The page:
WrestleMania 36 will (hopefully) go down as a unique entry in the history of WWE‘s flagship show due to COVID-19. In all of the chaos created by the pandemic, one thing still remained consistent: aging part-time stars showing up for their WrestleMania moment. Or, at least, most of them did.
The Undertaker and John Cena were involved in the most talked about matches of the show. Goldberg was in a world title match. Netflix sitcom star the Big Show even made an appearance that was saved for Raw. But one big name was conspicuous by his absence, however: Triple H.
“The Game” went without a WrestleMania match for the first time since 2007. It’s the first time in his entire career, going all the way back to 1996, that he was absent from a WrestleMania card without a significant injury. His most prominent appearance on WWE TV recently was on NXT, where he set up the final match between Johnny Gargano and Tommaso Ciampa.
This makes a certain amount of sense. Triple H’s corporate duties and backstage role in NXT have been well documented. They’re the reason he took on a reduced in ring schedule in the first place. The chaos around moving WrestleMania and cancelling live events (including NXT TakeOver: Tampa Bay) probably left little time in his schedule to train for and build to a WrestleMania match.
That said, the fact that it didn’t seem like a match was ever on the table is surprising. Love him or hate him, Triple H has been one of the few constants at WrestleMania for over two decades. It’s odd that his absence received so little notice, but that could be explained by him wearing out his welcome at last year’s show.
Unfortunately, once the match finally happened, it was a slog. It was the longest match on the card, clocking in at nearly 25 minutes. Triple H has always had a “more is more” philosophy when it comes to big matches, both for his own and the ones he oversees in NXT. It has produced some undeniable classics, as well as some self-indulgent messes, but it reached its nadir with two 50-year-old men endlessly trying for an epic match. It didn’t help that one of them had spent more time fighting Thanos than he had in a ring in recent years.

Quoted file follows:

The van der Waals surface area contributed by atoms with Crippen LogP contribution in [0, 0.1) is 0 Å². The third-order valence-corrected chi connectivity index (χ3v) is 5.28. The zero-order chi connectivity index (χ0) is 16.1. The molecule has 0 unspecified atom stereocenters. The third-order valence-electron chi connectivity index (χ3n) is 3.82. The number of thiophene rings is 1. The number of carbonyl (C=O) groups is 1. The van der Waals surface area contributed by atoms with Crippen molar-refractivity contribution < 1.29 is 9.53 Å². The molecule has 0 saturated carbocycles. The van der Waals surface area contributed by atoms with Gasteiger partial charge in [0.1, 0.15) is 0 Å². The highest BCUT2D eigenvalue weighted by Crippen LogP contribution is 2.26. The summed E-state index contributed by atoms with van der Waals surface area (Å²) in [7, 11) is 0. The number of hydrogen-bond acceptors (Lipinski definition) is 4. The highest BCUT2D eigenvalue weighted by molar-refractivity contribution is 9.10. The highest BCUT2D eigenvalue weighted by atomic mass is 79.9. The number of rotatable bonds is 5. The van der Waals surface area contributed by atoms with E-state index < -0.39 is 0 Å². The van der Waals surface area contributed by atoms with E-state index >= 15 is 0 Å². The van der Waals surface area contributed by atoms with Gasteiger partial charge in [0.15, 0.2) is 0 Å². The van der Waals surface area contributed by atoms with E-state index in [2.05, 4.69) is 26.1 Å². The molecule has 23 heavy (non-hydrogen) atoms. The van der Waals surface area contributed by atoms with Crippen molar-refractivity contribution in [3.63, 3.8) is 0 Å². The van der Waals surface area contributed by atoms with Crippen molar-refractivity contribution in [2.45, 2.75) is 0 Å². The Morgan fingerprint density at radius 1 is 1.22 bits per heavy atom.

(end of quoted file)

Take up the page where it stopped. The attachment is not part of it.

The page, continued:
Triple H’s last match since WrestleMania 35 was against Randy Orton at Super ShowDown in another 25 minute match that was the longest match of the PPV. Orton won that match, and if it winds up being Triple H’s final match, it makes sense that it was against the member of Evolution that doesn’t have a day job in Hollywood. Triple H definitely passed the torch of marathon WrestleMania matches to Orton. He and Edge went a whopping 36 minutes in their Last Man Standing match.
There are a few paths forward for Triple H if he’s going to continue wrestling, at WrestleMania and beyond. One is to continue in a role similar to his father-in-law’s, the evil authority figure who wrestles the occasional match. He played that role well against Daniel Bryan and Sting at WrestleMania. Another is for him to take part in the burgeoning cinematic match division. He could also continue to take part in matches at the Saudi Arabia shows, of which he’s only missed one. Those shows have relied on part-timers so much that they might as well be WWE’s senior circuit.
No matter what Triple H’s future in the ring is, his legacy at WrestleMania is secure. From being the first heel to walk out of WrestleMania as WWE Champion to helping launch Ronda Rousey’s WWE career, he’s done it all. Once WWE (and the world in general) get back to normal, fans may finally be able to appreciate WrestleMania 36 as the end of an era for “the Game.”
In the chaos of WrestleMania 36, fans missed a milestone; Triple H didn't have a match. We look at what this means for “the Game's” career.